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Living and working

This was the first meeting of the term and we will explore connections between health, wellbeing and sustainability in places where we live and work. 

Our first witness was Ron Bakker, a Founding Partner of PLP Architects. He has a particular interest in the architectural techniques that influence the qualities of gathering places in our cities and buildings; and an excitement about the role of new technologies in the built environment. 

He was joined by Dr Dimitris Ballas, a Senior Lecturer in the Department of Geography at the University of Sheffield. An economist by training, his current research interests include using GIS and simulations to evaluate the impact of national and local level policies and to explore geographies of happiness and well-being.

Dr Peeter Pärt also flew over from the EC Joint Research Centre in Ispra, Italy, where he is an Advisor in Environment and Human Health Interactions.

Wicked problems and questions generated by the open discussion:

Is happiness a useful term? Although certain key indicators, such as social connections, opportunity and physical and mental health, appear to be globally consistent, happiness can be subjective and affected by cultural and linguistic variance. Additionally, happiness may be different depending on whether it is assessed from an internal or external perspective. It is possible that a focus on happiness may not be intrinsically good and is detracting from attempts to stem inequality and social deprivation. Wellbeing may be a better and more inclusive term, focusing more on external factors such as social and environmental influences.

How do we quantify happiness and wellbeing? There is an uneasy balance between the need to influence policy and policy makers by clearly quantifying and demonstrating the cost-effectiveness of an intervention and the dangers of monetising something as fundamental as wellbeing. Wellbeing and sustainability are increasingly on the radar of the electorate and, therefore, policy makers so there is opportunity to catalyse change.

What is the best way of understanding the value of sustainability and wellbeing? There are a number of different rating tools and metrics for urban planners and policy makers but these are not always appropriate: they may lead to box-ticking or may prevent a holistic outlook. Nonetheless, it is important to find ways to express the value of both terms to raise awareness, both for planners and the public.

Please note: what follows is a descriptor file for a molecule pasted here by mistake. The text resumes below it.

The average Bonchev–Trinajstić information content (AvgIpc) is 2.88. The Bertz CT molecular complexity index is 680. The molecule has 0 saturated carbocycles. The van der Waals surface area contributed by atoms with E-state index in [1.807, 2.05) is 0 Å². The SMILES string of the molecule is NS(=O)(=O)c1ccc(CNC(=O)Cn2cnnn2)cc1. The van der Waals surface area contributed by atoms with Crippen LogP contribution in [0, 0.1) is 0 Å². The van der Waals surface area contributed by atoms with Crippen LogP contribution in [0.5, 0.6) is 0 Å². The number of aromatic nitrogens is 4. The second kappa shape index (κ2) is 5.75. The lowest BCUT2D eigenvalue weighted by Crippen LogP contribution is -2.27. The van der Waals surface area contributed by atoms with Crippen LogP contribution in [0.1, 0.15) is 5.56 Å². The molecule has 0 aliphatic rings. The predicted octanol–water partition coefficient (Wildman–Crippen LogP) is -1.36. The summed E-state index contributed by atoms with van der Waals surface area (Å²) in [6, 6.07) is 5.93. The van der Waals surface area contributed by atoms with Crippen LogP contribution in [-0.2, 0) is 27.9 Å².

How can we improve urban design to improve wellbeing? With regards to the built environment, adaptability is crucial for creating a durable building for an unknown future. There are opportunities to make better use of space and challenge assumptions about the standard workplace environment. Building ‘less but better’ in cities may help us devote more resources to sustainability. This approach may also have applications to wellbeing and life quality. Instead of focusing simply on prolonging life we should focus on prolonging and improving the period where people are happy and healthy.

How do we deal with scenarios where policies of wellbeing and sustainability collide? These two policies have a clear relationship but are often in conflict when it comes to policy decisions. If we can change this perception then we may be more willing to invest in win-win scenarios. Being able to quantify these values in an understandable way is critical.

To find out more about this theme or the meetings, please e-mail Dr Rosamunde Almond ().